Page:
Most filming was done at night and the cast and crew (many of whom had day jobs) were tired, cold and disillusioned by the haphazard production. (Rumour has it that exterior lighting had to be provided by car headlights.) The crew had no facilities for sound recording on set, so all audio had to be dubbed later. This was not an oversight as such. Low-budget filmmakers often have to resort to ADR (additional dialogue recording) without on-set sound recorders and mics, but, in the case of Manos, the dubbing was atrocious. Dialogue was sparse and repetitive, full of non-sequiturs, recorded by three actors and only one actress, who dubbed all the female parts and that of a child, which was done in an awkward falsetto. A cool bebop jazz soundtrack – perhaps the least suitable accompaniment for a horror movie – was recorded for the film. Even at 69 minutes, the pacing is not so much sluggish as glacial, with a full 12 minutes of aimless driving footage.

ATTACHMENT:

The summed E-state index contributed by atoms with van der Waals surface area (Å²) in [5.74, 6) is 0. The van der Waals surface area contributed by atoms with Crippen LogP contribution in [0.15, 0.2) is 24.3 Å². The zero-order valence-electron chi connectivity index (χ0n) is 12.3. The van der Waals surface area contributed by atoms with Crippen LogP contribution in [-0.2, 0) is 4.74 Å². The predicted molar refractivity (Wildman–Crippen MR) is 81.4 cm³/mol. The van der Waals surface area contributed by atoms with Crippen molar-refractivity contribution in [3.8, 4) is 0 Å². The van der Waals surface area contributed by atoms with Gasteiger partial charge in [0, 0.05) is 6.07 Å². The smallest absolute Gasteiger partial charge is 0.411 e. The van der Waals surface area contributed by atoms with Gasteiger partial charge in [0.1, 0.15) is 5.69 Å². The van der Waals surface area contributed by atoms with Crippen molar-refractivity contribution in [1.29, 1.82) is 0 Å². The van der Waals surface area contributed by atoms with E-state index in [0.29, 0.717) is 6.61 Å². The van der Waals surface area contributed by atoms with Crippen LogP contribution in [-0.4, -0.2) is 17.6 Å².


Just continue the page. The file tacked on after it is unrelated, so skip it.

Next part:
Yet the aspects of Manos which create the most lasting impression are more intrinsic and less definable than the obvious slips, continuity errors and poor judgement. Much of the footage is disastrously out of focus or underexposed. The editing is excruciating and somehow uncanny: scenes are drawn out inexplicably beyond their natural conclusion with characters glaring mutely at each other, leaving viewers perplexed and expectant. Viewers sometimes feel they are missing crucial information or watching scenes out of sequence. The overall effect is like viewing an assemblage of test shots and outtakes compiled by an individual in the midst of a breakdown. At its gala premiere in El Paso, Manos elicited laughter and derisive reviews. It did poor business, and, for the most part, sank out of view, to the relief of its embarrassed cast.